Attaching ourselves to the outcome makes things more difficult. It is not good or bad.
Experience vs result. If you had to pick between experiencing these without ever knowing the result (like above). Or only knowing the result without having the experience, which would you choose? This can even be asked about watching the experience, like in a movie.
Most people I speak with seem to value the experience of it more.
We truly don’t know if the result (outcome) is even good or bad long term.
For example: A rejection for a raise could very well lead you to leaving that company for a better company where you end up learning unique skills that enables you to start an innovative startup.
Or an approach of a stranger could lead to a phone number, but then to a 5 year romantic relationship that ends horribly and you "wasted" 5 years.
These can switch back and forth to what we perceive as good or bad.
For instance, after that horrible 5 year relationship that person finds a soulmate in their ex’s coworker that they never would have met without that bad relationship which leads them to live happily ever after.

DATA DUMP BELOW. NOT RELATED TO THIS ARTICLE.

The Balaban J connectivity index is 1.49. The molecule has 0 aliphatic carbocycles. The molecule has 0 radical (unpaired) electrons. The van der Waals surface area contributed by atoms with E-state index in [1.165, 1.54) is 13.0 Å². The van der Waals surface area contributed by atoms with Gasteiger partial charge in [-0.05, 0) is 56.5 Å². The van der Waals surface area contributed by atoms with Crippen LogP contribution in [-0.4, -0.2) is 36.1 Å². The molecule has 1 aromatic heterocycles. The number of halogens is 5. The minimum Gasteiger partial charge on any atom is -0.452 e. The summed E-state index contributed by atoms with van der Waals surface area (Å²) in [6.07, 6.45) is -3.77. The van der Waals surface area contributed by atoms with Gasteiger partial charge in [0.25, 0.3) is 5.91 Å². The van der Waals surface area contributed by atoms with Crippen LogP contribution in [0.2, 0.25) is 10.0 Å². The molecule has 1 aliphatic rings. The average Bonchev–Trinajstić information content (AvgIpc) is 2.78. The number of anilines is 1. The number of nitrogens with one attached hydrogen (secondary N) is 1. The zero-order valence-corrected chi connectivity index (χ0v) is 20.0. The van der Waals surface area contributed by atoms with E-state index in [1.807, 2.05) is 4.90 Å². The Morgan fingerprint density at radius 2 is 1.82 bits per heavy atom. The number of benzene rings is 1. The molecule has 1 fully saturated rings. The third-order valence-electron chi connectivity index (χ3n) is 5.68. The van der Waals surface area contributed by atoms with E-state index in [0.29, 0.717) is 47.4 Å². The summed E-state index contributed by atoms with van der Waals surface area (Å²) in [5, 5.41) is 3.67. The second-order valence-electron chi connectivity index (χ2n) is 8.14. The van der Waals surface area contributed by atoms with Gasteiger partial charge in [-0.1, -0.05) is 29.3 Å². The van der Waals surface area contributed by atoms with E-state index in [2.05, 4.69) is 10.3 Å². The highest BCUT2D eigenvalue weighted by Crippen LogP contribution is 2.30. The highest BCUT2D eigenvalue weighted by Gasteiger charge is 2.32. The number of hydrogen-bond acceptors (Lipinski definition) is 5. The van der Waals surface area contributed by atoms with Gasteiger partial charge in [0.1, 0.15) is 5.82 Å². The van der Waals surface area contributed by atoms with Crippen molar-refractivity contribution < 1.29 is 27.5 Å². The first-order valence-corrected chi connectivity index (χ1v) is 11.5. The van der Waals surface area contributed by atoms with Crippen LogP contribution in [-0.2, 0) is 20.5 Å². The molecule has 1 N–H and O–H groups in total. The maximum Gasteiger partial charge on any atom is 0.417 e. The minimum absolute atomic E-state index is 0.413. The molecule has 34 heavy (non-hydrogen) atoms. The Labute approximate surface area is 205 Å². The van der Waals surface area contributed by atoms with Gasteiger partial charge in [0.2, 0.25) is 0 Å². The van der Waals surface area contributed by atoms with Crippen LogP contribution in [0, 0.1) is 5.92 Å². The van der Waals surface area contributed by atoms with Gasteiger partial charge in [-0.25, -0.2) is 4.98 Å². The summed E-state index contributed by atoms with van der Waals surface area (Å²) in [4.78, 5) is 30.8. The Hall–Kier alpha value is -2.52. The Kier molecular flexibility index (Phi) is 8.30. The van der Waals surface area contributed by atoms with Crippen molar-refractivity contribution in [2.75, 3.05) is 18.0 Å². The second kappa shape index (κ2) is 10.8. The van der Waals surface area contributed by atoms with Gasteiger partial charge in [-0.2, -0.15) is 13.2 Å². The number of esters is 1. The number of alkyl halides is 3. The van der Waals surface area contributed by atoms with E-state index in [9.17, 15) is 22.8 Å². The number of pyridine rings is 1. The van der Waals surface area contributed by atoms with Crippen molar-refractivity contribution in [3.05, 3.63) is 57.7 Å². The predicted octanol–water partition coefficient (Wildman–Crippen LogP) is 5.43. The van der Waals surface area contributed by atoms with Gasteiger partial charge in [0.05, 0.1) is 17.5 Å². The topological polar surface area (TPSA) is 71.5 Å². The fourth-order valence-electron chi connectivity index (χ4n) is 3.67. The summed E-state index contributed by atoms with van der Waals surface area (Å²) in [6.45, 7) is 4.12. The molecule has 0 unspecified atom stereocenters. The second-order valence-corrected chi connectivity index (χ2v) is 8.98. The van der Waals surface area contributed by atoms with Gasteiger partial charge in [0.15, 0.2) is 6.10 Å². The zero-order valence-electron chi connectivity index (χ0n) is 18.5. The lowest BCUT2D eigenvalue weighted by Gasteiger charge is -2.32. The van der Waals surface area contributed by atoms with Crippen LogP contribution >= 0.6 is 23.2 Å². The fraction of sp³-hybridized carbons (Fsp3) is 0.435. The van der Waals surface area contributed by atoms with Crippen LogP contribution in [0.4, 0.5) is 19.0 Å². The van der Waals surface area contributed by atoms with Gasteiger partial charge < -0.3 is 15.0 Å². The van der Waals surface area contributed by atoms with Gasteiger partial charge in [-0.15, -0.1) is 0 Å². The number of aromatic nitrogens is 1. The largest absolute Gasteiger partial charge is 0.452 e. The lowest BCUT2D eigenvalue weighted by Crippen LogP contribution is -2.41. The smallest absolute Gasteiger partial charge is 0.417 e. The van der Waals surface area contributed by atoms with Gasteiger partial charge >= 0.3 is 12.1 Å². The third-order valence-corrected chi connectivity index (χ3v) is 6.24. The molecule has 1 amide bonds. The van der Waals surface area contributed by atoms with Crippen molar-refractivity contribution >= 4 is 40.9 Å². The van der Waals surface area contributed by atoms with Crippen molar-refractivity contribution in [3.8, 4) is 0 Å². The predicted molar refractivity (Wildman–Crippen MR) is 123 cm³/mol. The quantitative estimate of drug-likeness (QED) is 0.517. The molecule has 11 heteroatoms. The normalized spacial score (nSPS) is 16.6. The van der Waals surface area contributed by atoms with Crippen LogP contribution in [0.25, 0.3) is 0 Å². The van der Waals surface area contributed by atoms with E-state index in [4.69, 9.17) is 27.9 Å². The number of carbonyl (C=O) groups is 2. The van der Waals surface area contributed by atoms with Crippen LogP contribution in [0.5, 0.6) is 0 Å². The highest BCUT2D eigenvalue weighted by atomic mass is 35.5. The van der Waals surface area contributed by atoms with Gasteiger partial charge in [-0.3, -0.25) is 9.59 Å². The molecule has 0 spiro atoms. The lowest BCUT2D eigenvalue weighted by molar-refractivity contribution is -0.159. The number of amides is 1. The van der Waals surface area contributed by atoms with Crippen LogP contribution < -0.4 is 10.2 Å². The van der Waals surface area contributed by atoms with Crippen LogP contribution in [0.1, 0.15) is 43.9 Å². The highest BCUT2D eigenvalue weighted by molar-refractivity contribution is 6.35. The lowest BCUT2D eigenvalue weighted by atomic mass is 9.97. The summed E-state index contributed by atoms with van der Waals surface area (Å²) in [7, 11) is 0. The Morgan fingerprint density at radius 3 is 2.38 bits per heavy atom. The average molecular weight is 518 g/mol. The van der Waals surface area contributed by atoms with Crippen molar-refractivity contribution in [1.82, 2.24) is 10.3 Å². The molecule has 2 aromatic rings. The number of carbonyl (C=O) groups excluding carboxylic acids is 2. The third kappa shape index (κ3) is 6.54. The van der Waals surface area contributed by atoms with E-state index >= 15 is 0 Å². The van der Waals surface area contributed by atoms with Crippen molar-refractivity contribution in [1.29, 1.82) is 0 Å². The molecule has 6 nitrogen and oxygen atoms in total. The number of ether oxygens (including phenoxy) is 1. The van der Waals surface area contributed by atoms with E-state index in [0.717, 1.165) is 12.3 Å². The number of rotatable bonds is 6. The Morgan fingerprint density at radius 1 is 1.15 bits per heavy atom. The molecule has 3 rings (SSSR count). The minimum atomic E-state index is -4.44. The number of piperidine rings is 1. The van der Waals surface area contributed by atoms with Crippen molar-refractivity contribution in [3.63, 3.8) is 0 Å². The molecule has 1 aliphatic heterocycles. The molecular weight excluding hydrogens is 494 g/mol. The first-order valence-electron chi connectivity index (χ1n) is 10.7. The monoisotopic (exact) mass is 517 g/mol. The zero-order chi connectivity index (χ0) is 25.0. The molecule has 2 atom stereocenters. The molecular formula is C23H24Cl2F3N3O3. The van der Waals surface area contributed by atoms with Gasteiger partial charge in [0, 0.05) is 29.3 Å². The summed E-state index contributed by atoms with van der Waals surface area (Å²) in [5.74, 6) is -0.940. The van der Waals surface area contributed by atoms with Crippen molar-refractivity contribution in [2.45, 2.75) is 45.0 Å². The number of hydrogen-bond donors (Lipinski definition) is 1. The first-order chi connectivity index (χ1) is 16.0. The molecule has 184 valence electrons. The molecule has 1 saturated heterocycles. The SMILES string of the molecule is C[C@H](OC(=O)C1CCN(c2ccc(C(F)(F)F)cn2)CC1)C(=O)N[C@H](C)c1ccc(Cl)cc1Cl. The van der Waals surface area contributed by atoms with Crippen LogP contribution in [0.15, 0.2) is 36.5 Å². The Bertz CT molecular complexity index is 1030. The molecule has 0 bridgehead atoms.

My point is a great outcome from an interaction doesn’t mean that it’s good long term and a bad outcome (getting rejected) may have saved you long term from a shitty situation.
Don’t worry too much about the outcome. That worry can enhance and put fuel on the fire on our natural anxiety, especially in those big moments. Then it becomes much more difficult to do in the first place.
I’m not saying to go to the extreme in always being wary about a good reaction and being relieved when something doesn’t move forward socially! But it could make socializing more easy if you can mitigate some of the emotions that are stopping you by using this outlook. Bad isn’t bad and good isn’t good, be open like a good scientist.
Social skills are learnable and you can get really good at them, as we have learned here at Jaunty, but the skills are there so you can enjoy and learn from the experience with other people. -Eric Waisman
By Eric Waisman, Jaunty's Founder
Maybe it’s that time of year, but more people seem stressed or nervous. There’s a word that keeps coming up in my social intelligence one-on-ones with folks, and that word is “jaded.” To me, jaded implies a certain cynicism, like you’ve done something so many times it doesn’t excite you anymore, or you think you know how something’s going to play out before it happens.